Mascoma Supporters Celebrate
West Canaan — After learning that the Mascoma High renovation bond passed by 63 percent, School Board member Cookie Hebert stopped at the high school on her way home from the SAU’s administrative office and sat in the empty parking lot and looked up at the school.
“To know that this physical piece will actually come to fruition, it’s just mind boggling,” Hebert said. “I just pulled up there and looked at the building and thought this is actually going to happen.”
School officials we re elated Wednesday after learning the $21.5 million renovation project passed. It was the third vote on the issue in as many years.
While school was closed Wednesday because of the snow, Superintendent Patrick Andrew said he still received about 100 emails from teachers and alumni, including a recent graduate who wrote, “Though I’m always proud to be a Royal, today feels especially great.”
Despite supporters’ long wait for a win, Andrew said it would be years until the renovation is complete. The next year will be spent finalizing designs and financing, acquiring permits and soliciting bids. Andrew expects construction to start in 2015 and last about two years.
Once work begins, an addition to the building will be the first priority, and the hope is for the addition to be utilized while renovations to the existing building are completed.
In 2012, 56.4 percent of voters supported the project, and last year, 59.3 percent voted in favor. On Tuesday, 63 percent of voters in the five member towns supported the project, safely above the 60 percent threshold needed.
While the proposal this year was similar to past years’, it did include some cutbacks, including a scaled-back auditorium and not replacing a boiler, which was replaced earlier this academic year.
“The people who said, ‘I always stayed out of the political realm’ started putting signs in their yard,” Andrew said. “You saw signs in places where people had been quiet before.”
Andrew said he thinks the difference this year was grassroots efforts from self-organized small groups such as Mascoma Advocates, whose members worked phone banks and sent out mailers about the renovation.
Dawna Pidgeon, an Enfield resident whose two sons graduated from Mascoma High, was part of the Mascoma Advocates , which was an independent effort not funded by the school. Besides manning phone banks and distributing yard signs, volunteers set up informational tables at athletic events, designed a button campaign and made sure residents knew how to obtain absentee ballots if they couldn’t make it to the polls on Town Meeting day.
The group included about 12 to 15 core members, Pidgeon said, but there were a number of other volunteers who assisted the group.
On Tuesday evening, the group met at the Enfield Community Building and waited for results.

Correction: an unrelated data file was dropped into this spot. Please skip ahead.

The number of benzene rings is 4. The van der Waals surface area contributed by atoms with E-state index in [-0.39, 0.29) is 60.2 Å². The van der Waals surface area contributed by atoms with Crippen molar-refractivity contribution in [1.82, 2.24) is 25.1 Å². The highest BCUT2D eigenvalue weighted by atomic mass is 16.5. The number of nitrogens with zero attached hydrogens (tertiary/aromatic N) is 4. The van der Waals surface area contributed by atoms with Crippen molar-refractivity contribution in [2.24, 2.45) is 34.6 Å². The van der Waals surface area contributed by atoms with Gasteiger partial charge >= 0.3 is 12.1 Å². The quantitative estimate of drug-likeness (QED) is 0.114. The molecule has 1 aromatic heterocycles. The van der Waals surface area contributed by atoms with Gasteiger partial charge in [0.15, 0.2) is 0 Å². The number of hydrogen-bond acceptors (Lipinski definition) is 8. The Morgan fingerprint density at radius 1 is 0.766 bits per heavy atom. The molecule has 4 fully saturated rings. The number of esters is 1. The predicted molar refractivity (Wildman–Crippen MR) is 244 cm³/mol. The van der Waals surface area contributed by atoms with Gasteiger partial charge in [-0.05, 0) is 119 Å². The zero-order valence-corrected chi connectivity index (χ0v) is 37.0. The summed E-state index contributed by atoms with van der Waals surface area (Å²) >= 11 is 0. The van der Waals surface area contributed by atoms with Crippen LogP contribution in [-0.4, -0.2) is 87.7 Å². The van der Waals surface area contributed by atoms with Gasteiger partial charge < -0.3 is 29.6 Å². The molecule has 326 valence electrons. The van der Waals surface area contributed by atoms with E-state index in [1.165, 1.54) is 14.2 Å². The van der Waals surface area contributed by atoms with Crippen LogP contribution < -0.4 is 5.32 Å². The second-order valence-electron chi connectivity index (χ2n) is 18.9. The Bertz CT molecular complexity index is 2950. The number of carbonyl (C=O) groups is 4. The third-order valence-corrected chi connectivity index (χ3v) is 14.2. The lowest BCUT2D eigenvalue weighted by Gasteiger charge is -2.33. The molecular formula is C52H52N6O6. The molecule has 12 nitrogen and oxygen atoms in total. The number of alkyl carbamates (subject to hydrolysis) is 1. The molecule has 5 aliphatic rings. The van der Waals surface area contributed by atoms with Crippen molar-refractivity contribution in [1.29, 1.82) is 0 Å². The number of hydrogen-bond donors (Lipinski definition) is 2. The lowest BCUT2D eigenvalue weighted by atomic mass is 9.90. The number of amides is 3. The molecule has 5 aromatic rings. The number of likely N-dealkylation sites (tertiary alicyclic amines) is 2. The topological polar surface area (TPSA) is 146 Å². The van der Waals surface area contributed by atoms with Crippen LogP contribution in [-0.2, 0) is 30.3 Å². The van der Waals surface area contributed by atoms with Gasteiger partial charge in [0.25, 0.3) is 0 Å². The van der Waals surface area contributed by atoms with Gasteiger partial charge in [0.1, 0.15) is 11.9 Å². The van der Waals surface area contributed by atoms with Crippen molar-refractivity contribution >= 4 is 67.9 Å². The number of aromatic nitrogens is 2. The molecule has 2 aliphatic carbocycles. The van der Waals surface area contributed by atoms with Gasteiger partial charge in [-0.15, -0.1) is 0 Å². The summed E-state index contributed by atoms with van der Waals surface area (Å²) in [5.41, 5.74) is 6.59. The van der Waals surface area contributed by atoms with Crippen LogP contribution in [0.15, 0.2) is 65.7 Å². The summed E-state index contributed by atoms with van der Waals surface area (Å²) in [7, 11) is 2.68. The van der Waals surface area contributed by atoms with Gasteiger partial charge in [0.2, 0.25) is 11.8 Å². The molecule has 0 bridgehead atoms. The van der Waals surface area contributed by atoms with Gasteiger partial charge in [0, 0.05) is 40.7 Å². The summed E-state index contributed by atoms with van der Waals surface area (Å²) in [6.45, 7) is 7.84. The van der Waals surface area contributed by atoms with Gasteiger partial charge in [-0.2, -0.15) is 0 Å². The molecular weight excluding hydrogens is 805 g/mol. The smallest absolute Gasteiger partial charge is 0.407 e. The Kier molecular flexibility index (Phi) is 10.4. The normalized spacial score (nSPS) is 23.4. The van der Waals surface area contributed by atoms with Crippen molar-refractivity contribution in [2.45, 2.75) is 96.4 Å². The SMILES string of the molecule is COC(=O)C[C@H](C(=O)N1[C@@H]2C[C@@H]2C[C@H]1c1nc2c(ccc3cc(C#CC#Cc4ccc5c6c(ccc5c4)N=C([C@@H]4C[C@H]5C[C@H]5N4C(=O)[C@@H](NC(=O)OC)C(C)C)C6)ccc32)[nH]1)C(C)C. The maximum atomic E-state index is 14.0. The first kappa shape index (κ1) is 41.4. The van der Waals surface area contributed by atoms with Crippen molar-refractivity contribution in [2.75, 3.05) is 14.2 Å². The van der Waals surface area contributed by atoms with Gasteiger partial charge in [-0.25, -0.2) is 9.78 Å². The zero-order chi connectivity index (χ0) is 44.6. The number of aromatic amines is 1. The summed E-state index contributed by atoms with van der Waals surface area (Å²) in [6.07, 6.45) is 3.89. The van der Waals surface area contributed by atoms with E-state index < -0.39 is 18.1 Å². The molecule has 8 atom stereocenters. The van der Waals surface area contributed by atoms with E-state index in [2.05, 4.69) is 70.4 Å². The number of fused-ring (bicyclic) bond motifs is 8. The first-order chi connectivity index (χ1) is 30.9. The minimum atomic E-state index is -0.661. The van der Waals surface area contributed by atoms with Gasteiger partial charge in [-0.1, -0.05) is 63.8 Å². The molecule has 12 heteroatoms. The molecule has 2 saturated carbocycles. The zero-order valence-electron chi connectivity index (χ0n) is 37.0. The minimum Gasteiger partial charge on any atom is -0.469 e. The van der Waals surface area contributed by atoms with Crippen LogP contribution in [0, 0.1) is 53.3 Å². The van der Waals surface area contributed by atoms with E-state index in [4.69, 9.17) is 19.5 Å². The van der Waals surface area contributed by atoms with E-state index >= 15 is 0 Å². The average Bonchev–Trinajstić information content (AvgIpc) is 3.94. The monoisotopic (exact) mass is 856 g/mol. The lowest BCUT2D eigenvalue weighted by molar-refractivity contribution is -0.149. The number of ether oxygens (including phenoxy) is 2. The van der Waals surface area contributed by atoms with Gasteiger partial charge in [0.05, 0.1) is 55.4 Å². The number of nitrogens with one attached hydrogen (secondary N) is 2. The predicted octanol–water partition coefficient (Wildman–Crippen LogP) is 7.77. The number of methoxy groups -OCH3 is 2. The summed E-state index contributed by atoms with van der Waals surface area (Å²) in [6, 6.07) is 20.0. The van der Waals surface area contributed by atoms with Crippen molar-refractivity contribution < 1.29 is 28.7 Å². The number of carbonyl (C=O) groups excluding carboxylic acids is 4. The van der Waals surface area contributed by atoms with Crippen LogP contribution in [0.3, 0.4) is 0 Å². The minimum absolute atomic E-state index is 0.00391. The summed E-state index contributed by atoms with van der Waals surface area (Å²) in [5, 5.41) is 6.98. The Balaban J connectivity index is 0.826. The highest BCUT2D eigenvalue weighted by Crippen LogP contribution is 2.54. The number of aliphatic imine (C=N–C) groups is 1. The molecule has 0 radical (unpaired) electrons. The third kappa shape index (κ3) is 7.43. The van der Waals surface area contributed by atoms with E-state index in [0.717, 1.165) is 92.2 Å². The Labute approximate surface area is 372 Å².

“And then today I got up and felt like everything is good. It feels like a weight is off your shoulders,” Pidgeon said.
There are still, however, the 37 percent of voters who didn’t support the renovation, such as Rebecca Stewart, a former Enfield selectwoman.
Stewart makes costumes for the high school’s musical productions, and while she agreed that the school needs a theater, she didn’t think it needed 500 seats, estimating no more than 250 people attend a typical student performance.
She said she would have been more supportive if the school district had broken the renovation’s components into separate ballot questions, such as a warrant article for the roof and another for the ventilation system. She argues that the school is being overbuilt for the number of students that will be attending the school during the next 20 years.
“Our concerns have been the same all along, and we’ve been very vocal about our concerns to the School Board, and they have basically brought us the same exact plan every time with just cosmetic changes,” Stewart said.
Stewart also said she was one of the people who helped produce a complaint filed with the Attorney General’s Office concerning teacher electioneering, including wearing buttons in support of the renovation during the school day.
Andrew, the school superintendent, said he had received a complaint about teachers wearing buttons, and that teachers were told not to wear them at work.
Andrew said he’s sympathetic to people who voted against the renovation because they are worried about the tax rate increase, but he added that he’s still hoping to convince people who are doubtful that it is a worthy expenditure.
“While I’m excited about the 63 percent that said yes,” he said, “I still want the support of the other 37 percent if I can get it.”
Sarah Brubeck can be reached at email@example.com or 603-727-3223.